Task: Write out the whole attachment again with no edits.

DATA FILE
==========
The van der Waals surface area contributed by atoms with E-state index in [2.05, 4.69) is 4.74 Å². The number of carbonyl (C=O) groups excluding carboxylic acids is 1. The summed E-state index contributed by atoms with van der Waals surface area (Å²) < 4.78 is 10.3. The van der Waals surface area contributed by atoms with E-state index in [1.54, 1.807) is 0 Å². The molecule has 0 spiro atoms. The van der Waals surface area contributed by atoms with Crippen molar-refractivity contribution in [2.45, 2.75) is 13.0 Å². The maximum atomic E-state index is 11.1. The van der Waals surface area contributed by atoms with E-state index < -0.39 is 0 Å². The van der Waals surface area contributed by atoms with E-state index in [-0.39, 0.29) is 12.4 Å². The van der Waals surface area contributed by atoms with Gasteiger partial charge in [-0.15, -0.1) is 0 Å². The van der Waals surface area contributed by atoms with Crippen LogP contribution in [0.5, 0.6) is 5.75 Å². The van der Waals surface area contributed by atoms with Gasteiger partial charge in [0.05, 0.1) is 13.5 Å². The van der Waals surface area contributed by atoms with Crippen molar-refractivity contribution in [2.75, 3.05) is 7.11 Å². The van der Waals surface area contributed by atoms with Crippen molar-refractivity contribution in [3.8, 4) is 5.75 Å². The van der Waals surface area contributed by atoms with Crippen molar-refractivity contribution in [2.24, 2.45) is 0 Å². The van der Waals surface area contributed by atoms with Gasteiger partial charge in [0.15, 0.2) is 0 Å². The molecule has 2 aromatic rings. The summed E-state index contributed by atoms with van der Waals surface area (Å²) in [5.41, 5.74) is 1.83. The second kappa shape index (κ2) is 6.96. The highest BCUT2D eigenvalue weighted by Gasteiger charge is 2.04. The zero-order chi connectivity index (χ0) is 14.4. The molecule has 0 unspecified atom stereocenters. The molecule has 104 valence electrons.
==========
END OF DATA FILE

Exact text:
The van der Waals surface area contributed by atoms with E-state index in [2.05, 4.69) is 4.74 Å². The number of carbonyl (C=O) groups excluding carboxylic acids is 1. The summed E-state index contributed by atoms with van der Waals surface area (Å²) < 4.78 is 10.3. The van der Waals surface area contributed by atoms with E-state index in [1.54, 1.807) is 0 Å². The molecule has 0 spiro atoms. The van der Waals surface area contributed by atoms with Crippen molar-refractivity contribution in [2.45, 2.75) is 13.0 Å². The maximum atomic E-state index is 11.1. The van der Waals surface area contributed by atoms with E-state index < -0.39 is 0 Å². The van der Waals surface area contributed by atoms with E-state index in [-0.39, 0.29) is 12.4 Å². The van der Waals surface area contributed by atoms with Gasteiger partial charge in [-0.15, -0.1) is 0 Å². The van der Waals surface area contributed by atoms with Crippen LogP contribution in [0.5, 0.6) is 5.75 Å². The van der Waals surface area contributed by atoms with Gasteiger partial charge in [0.05, 0.1) is 13.5 Å². The van der Waals surface area contributed by atoms with Crippen molar-refractivity contribution in [2.75, 3.05) is 7.11 Å². The van der Waals surface area contributed by atoms with Crippen molar-refractivity contribution in [3.8, 4) is 5.75 Å². The van der Waals surface area contributed by atoms with Crippen molar-refractivity contribution in [2.24, 2.45) is 0 Å². The van der Waals surface area contributed by atoms with Gasteiger partial charge in [0.15, 0.2) is 0 Å². The molecule has 2 aromatic rings. The summed E-state index contributed by atoms with van der Waals surface area (Å²) in [5.41, 5.74) is 1.83. The second kappa shape index (κ2) is 6.96. The highest BCUT2D eigenvalue weighted by Gasteiger charge is 2.04. The zero-order chi connectivity index (χ0) is 14.4. The molecule has 0 unspecified atom stereocenters. The molecule has 104 valence electrons.